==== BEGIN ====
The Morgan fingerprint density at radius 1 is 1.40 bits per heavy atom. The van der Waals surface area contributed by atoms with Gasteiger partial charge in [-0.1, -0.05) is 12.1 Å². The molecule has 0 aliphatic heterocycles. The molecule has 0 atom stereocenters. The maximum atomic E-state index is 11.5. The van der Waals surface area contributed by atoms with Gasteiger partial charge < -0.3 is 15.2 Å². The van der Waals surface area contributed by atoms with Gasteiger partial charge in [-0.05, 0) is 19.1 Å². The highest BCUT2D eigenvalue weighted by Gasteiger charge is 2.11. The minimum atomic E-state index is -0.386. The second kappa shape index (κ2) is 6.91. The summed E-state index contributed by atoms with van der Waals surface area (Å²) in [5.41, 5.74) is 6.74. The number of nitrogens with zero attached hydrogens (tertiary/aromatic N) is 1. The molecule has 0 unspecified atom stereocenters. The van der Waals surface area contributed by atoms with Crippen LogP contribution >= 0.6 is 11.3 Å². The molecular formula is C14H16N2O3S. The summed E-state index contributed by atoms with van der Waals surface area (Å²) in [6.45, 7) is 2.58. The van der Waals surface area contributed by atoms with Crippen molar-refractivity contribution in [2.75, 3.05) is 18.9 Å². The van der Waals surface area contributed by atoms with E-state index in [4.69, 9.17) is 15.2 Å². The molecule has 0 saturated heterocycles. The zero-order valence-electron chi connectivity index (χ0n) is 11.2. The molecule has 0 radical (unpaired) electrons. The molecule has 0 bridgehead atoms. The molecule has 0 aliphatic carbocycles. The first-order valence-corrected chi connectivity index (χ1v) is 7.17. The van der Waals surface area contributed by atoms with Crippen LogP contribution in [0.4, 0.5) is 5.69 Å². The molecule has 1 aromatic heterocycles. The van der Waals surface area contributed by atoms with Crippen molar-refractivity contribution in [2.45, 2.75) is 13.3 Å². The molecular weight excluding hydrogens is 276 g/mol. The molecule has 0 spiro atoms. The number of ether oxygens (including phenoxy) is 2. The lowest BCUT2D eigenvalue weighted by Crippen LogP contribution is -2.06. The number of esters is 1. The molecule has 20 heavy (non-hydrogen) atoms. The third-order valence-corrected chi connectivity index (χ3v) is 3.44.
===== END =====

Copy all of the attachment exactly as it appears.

The Morgan fingerprint density at radius 1 is 1.40 bits per heavy atom. The van der Waals surface area contributed by atoms with Gasteiger partial charge in [-0.1, -0.05) is 12.1 Å². The molecule has 0 aliphatic heterocycles. The molecule has 0 atom stereocenters. The maximum atomic E-state index is 11.5. The van der Waals surface area contributed by atoms with Gasteiger partial charge < -0.3 is 15.2 Å². The van der Waals surface area contributed by atoms with Gasteiger partial charge in [-0.05, 0) is 19.1 Å². The highest BCUT2D eigenvalue weighted by Gasteiger charge is 2.11. The minimum atomic E-state index is -0.386. The second kappa shape index (κ2) is 6.91. The summed E-state index contributed by atoms with van der Waals surface area (Å²) in [5.41, 5.74) is 6.74. The number of nitrogens with zero attached hydrogens (tertiary/aromatic N) is 1. The molecule has 0 unspecified atom stereocenters. The van der Waals surface area contributed by atoms with Crippen LogP contribution >= 0.6 is 11.3 Å². The molecular formula is C14H16N2O3S. The summed E-state index contributed by atoms with van der Waals surface area (Å²) in [6.45, 7) is 2.58. The van der Waals surface area contributed by atoms with Crippen molar-refractivity contribution in [2.75, 3.05) is 18.9 Å². The van der Waals surface area contributed by atoms with E-state index in [4.69, 9.17) is 15.2 Å². The molecule has 0 saturated heterocycles. The zero-order valence-electron chi connectivity index (χ0n) is 11.2. The molecule has 0 radical (unpaired) electrons. The molecule has 0 bridgehead atoms. The molecule has 0 aliphatic carbocycles. The first-order valence-corrected chi connectivity index (χ1v) is 7.17. The van der Waals surface area contributed by atoms with Crippen LogP contribution in [0.4, 0.5) is 5.69 Å². The molecule has 1 aromatic heterocycles. The van der Waals surface area contributed by atoms with Crippen molar-refractivity contribution in [2.45, 2.75) is 13.3 Å². The molecular weight excluding hydrogens is 276 g/mol. The molecule has 0 spiro atoms. The number of ether oxygens (including phenoxy) is 2. The lowest BCUT2D eigenvalue weighted by Crippen LogP contribution is -2.06. The number of esters is 1. The molecule has 20 heavy (non-hydrogen) atoms. The third-order valence-corrected chi connectivity index (χ3v) is 3.44.